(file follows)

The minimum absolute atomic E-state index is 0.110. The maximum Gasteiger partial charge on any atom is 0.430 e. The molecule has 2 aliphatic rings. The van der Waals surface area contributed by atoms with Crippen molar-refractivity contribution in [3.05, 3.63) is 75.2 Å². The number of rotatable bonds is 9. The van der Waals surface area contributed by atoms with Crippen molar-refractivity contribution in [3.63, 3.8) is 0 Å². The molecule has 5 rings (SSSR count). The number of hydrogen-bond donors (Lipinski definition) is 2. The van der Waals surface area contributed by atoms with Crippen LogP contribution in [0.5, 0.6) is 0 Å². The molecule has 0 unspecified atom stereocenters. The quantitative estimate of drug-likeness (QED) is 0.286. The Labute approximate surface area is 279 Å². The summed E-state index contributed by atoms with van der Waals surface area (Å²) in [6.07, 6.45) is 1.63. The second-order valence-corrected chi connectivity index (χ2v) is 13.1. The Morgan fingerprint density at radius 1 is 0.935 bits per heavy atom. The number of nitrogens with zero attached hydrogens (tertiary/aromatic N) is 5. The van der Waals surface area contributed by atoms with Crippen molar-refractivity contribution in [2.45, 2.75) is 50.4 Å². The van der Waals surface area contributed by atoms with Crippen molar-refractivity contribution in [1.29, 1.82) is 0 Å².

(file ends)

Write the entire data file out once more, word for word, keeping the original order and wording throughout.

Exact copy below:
The minimum absolute atomic E-state index is 0.110. The maximum Gasteiger partial charge on any atom is 0.430 e. The molecule has 2 aliphatic rings. The van der Waals surface area contributed by atoms with Crippen molar-refractivity contribution in [3.05, 3.63) is 75.2 Å². The number of rotatable bonds is 9. The van der Waals surface area contributed by atoms with Crippen molar-refractivity contribution in [3.63, 3.8) is 0 Å². The molecule has 5 rings (SSSR count). The number of hydrogen-bond donors (Lipinski definition) is 2. The van der Waals surface area contributed by atoms with Crippen LogP contribution in [0.5, 0.6) is 0 Å². The molecule has 0 unspecified atom stereocenters. The quantitative estimate of drug-likeness (QED) is 0.286. The Labute approximate surface area is 279 Å². The summed E-state index contributed by atoms with van der Waals surface area (Å²) in [6.07, 6.45) is 1.63. The second-order valence-corrected chi connectivity index (χ2v) is 13.1. The Morgan fingerprint density at radius 1 is 0.935 bits per heavy atom. The number of nitrogens with zero attached hydrogens (tertiary/aromatic N) is 5. The van der Waals surface area contributed by atoms with Crippen molar-refractivity contribution in [2.45, 2.75) is 50.4 Å². The van der Waals surface area contributed by atoms with Crippen molar-refractivity contribution in [1.29, 1.82) is 0 Å².